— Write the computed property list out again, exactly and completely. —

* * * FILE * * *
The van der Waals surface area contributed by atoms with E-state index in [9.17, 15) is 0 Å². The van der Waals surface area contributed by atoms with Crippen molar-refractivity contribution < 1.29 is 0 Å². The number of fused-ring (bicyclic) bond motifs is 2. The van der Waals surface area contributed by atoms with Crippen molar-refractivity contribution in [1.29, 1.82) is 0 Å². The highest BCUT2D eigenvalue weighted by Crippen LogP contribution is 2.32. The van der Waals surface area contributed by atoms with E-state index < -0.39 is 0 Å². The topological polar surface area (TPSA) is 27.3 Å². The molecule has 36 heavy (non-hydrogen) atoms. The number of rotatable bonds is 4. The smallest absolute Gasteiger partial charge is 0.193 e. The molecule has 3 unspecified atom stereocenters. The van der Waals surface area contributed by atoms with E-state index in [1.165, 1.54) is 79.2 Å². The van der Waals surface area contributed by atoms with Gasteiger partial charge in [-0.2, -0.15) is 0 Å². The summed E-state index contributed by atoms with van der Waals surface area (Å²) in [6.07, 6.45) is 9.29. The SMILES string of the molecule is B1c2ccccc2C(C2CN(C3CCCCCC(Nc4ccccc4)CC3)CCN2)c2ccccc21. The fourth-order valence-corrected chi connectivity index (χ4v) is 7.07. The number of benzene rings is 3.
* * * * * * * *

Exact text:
The van der Waals surface area contributed by atoms with E-state index in [9.17, 15) is 0 Å². The van der Waals surface area contributed by atoms with Crippen molar-refractivity contribution < 1.29 is 0 Å². The number of fused-ring (bicyclic) bond motifs is 2. The van der Waals surface area contributed by atoms with Crippen molar-refractivity contribution in [1.29, 1.82) is 0 Å². The highest BCUT2D eigenvalue weighted by Crippen LogP contribution is 2.32. The van der Waals surface area contributed by atoms with E-state index < -0.39 is 0 Å². The topological polar surface area (TPSA) is 27.3 Å². The molecule has 36 heavy (non-hydrogen) atoms. The number of rotatable bonds is 4. The smallest absolute Gasteiger partial charge is 0.193 e. The molecule has 3 unspecified atom stereocenters. The van der Waals surface area contributed by atoms with E-state index in [1.165, 1.54) is 79.2 Å². The van der Waals surface area contributed by atoms with Gasteiger partial charge in [-0.2, -0.15) is 0 Å². The summed E-state index contributed by atoms with van der Waals surface area (Å²) in [6.07, 6.45) is 9.29. The SMILES string of the molecule is B1c2ccccc2C(C2CN(C3CCCCCC(Nc4ccccc4)CC3)CCN2)c2ccccc21. The fourth-order valence-corrected chi connectivity index (χ4v) is 7.07. The number of benzene rings is 3.